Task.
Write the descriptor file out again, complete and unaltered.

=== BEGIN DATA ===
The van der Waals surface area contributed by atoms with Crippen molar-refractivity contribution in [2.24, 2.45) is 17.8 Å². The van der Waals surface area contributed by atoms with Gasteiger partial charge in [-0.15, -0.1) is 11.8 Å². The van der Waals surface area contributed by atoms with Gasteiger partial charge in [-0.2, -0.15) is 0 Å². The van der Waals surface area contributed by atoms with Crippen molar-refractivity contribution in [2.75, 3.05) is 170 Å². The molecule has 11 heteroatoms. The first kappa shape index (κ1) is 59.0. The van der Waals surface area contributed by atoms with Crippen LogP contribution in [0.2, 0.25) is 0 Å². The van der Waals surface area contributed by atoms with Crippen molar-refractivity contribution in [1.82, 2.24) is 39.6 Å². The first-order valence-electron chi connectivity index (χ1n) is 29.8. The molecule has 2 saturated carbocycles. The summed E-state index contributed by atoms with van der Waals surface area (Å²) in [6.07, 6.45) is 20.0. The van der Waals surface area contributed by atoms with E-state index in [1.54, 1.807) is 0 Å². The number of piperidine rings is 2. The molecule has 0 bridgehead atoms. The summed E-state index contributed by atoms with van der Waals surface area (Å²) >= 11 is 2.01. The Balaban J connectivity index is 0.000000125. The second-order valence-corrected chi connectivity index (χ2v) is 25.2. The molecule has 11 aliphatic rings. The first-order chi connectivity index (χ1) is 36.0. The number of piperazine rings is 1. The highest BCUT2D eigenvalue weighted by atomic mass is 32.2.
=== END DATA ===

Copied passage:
The van der Waals surface area contributed by atoms with Crippen molar-refractivity contribution in [2.24, 2.45) is 17.8 Å². The van der Waals surface area contributed by atoms with Gasteiger partial charge in [-0.15, -0.1) is 11.8 Å². The van der Waals surface area contributed by atoms with Gasteiger partial charge in [-0.2, -0.15) is 0 Å². The van der Waals surface area contributed by atoms with Crippen molar-refractivity contribution in [2.75, 3.05) is 170 Å². The molecule has 11 heteroatoms. The first kappa shape index (κ1) is 59.0. The van der Waals surface area contributed by atoms with Crippen LogP contribution in [0.2, 0.25) is 0 Å². The van der Waals surface area contributed by atoms with Crippen molar-refractivity contribution in [1.82, 2.24) is 39.6 Å². The first-order valence-electron chi connectivity index (χ1n) is 29.8. The molecule has 2 saturated carbocycles. The summed E-state index contributed by atoms with van der Waals surface area (Å²) in [6.07, 6.45) is 20.0. The van der Waals surface area contributed by atoms with E-state index in [1.54, 1.807) is 0 Å². The number of piperidine rings is 2. The molecule has 0 bridgehead atoms. The summed E-state index contributed by atoms with van der Waals surface area (Å²) >= 11 is 2.01. The Balaban J connectivity index is 0.000000125. The second-order valence-corrected chi connectivity index (χ2v) is 25.2. The molecule has 11 aliphatic rings. The first-order chi connectivity index (χ1) is 36.0. The number of piperazine rings is 1. The highest BCUT2D eigenvalue weighted by atomic mass is 32.2.